Improvisational Dance and Global Civilizations : 13.7: Cosmos And Culture Civilizations are how we are in the world.
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Improvisational Dance and Global Civilizations

A remarkable, gentle, evening transpired three days ago here in Burlington Vermont at the University of Vermont.  Susan Sgorbati, an old friend and improvisational dancer on the faculty of Bennington College, was kind enough to come for the evening.

Susan, who also mediates in widening worlds, told me of a magical recent experience. She was hosting dancers from Inner Mongilia and West Africa.  All were deeply skilled and open dancers, each in his or her own tradition.

Susan, who has long pursued improvisational dance, responded to the request of the group to guide them all in a collaborative improvisational dance uniting, in some unforetellable way, their three traditions.

Susan gave simple guidance of the kind I wish to call “enabling constraints.”

The entourage flowed together, slightly stiff at first, then a becoming in the music.

The dancers cried. They cried with a joy at their mutual creation that they could neither have planned, nor foretold.  They cried at their own shared creativity.

Susan is now being invited to venues around the world to lead similar improvisational dance events. And she finds a similarity with mediation when the parties are able to work together to create that which they had not foretold.

I think we can understand, even in written words, the joy that arises.  And that joy is a talisman for an emerging global civilization.

We are some twelve civilizations across our world, Chinese, Japanese, Russian, Persian, Indian, European, North American and more. Our civilizations have deep roots, some are thousands of years old.

Civilizations are how we are in the world. Those ways evolve slowly and the roots carry both our fundamental values and beliefs and less deeply rooted aspects of our being in our worlds.

Chinese-Cuban cuisine flourishes in New York. We love this kind of exploration of what we can create across our culinary traditions. Susan’s transcultural improvisational experience makes it wonderfully obvious we can share an unknown range of our cultural traditions. We can create together.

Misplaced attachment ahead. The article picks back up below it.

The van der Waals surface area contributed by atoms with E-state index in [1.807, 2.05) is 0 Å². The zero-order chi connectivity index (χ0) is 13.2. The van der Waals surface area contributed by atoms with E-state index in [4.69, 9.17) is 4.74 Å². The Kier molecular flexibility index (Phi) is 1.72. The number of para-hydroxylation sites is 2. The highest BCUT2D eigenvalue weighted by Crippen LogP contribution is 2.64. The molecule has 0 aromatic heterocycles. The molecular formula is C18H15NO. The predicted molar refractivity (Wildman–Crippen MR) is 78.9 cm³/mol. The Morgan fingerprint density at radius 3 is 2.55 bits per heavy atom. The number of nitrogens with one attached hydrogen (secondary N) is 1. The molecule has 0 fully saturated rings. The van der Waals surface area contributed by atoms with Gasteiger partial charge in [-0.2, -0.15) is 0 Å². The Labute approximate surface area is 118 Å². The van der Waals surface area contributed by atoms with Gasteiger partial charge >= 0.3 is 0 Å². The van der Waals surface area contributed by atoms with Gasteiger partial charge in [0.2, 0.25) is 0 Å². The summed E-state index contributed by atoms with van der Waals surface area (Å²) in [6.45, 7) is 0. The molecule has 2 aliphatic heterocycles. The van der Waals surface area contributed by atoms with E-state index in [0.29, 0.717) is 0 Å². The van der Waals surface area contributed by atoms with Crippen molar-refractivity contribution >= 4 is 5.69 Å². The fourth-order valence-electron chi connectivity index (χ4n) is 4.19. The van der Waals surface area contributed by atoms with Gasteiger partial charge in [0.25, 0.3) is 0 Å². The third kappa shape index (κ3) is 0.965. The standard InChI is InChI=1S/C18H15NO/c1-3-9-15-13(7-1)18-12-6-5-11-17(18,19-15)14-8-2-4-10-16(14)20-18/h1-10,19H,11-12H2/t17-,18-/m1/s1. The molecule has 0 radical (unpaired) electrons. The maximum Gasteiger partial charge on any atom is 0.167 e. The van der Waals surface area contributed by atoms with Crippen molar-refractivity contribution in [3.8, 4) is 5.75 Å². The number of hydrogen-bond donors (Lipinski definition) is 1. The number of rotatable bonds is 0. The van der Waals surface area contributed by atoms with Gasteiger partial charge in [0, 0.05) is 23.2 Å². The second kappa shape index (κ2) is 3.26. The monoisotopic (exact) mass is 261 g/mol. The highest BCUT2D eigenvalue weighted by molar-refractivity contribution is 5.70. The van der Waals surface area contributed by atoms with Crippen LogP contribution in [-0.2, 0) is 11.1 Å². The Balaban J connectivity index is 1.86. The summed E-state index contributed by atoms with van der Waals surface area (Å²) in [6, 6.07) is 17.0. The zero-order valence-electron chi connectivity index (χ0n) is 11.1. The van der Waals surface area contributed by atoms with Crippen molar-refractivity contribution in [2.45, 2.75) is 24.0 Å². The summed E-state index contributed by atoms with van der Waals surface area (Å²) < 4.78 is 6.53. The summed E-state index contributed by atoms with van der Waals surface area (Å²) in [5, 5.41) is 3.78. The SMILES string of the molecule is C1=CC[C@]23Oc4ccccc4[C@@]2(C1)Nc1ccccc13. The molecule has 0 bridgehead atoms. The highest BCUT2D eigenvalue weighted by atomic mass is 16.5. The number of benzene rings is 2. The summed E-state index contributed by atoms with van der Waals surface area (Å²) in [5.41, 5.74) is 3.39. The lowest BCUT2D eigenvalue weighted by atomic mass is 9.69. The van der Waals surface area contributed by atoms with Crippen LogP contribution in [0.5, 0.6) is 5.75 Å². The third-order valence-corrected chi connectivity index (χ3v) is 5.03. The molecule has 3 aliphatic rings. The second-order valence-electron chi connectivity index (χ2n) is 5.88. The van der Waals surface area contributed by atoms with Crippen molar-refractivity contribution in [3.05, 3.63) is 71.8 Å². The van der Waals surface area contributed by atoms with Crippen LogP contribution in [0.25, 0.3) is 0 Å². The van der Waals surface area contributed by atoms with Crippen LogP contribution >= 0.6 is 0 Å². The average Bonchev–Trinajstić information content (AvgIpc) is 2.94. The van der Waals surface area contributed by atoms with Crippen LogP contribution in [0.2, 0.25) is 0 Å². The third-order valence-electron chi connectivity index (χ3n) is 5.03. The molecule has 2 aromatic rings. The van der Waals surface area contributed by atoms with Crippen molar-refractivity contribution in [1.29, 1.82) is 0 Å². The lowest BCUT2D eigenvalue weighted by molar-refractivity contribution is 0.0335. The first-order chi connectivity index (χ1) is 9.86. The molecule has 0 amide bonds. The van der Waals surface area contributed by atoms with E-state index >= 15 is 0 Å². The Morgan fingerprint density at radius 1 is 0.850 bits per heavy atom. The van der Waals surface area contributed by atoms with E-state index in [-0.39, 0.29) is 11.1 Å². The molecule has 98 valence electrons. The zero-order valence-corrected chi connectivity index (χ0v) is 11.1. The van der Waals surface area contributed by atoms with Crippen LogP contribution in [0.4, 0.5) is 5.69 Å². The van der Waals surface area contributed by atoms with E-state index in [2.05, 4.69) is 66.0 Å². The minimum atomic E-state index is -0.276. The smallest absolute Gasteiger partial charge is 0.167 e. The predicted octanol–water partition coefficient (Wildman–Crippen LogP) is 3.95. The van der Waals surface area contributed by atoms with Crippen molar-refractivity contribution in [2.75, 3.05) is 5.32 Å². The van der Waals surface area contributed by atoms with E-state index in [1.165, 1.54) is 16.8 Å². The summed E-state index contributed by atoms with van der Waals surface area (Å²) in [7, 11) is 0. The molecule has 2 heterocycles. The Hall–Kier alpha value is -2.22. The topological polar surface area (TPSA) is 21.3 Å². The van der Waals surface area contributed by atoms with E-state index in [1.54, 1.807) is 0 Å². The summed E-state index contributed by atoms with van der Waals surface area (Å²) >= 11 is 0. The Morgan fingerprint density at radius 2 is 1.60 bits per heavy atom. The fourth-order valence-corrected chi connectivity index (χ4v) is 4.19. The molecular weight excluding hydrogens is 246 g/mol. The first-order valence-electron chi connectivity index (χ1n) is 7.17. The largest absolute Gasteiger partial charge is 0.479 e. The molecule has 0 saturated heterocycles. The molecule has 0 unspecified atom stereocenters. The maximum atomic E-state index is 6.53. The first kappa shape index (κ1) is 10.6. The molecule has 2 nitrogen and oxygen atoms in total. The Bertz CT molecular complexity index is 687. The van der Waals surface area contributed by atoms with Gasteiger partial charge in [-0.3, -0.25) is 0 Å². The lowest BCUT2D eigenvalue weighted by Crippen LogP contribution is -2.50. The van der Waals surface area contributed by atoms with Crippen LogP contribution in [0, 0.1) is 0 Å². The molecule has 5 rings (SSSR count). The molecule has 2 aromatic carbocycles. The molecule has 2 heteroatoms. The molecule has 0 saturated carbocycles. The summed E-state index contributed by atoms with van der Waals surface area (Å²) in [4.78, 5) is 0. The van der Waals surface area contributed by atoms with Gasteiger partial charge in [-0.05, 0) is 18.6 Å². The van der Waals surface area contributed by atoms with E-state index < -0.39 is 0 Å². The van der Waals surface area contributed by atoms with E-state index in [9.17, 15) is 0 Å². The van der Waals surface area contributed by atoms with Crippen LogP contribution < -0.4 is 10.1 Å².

A global civilization of some kind will emerge.  As our civilizations crush together due to global commerce, now in the disarray we share in so many ways, and due to the world wide web, fear that our diverse roots are endangered is driving many to fundamentalisms, often hostile, often lethal.

I have a dream for this global civilization: Forever diverse, "global civilizations", not "civilization", not homogeneous, forever inventing new cultural forms in the interstices between our cultures, yet honoring and even protecting together the slow to evolve roots of our diversity.

We cannot know what we may create together.  But we can begin to glimpse a world beyond the “price tagged” first world believing it must pursue ever increasing economic growth on a finite planet, when our Post-Industrial capitalism, useful as it is in raising living standards, also does not serve our deepest humanity.

Then it is up to us all to look anew at our own humanity, fruit of 3.7 billion years of creative biological evolution, several million years of hominid evolution, and 100,000 years of our cultural inventions.  What do we think we truly are, want, and need?  We so need to talk to one another, particularly in face of the monied power structures we face.

Among what we need is a shared reinvention of the sacred, a spiritual rebirth of a substantially secular first world society robbed of its immersion in its sense of a sacred, and a sharable global ethics that may serve as a scaffold for such a diverse global civilization.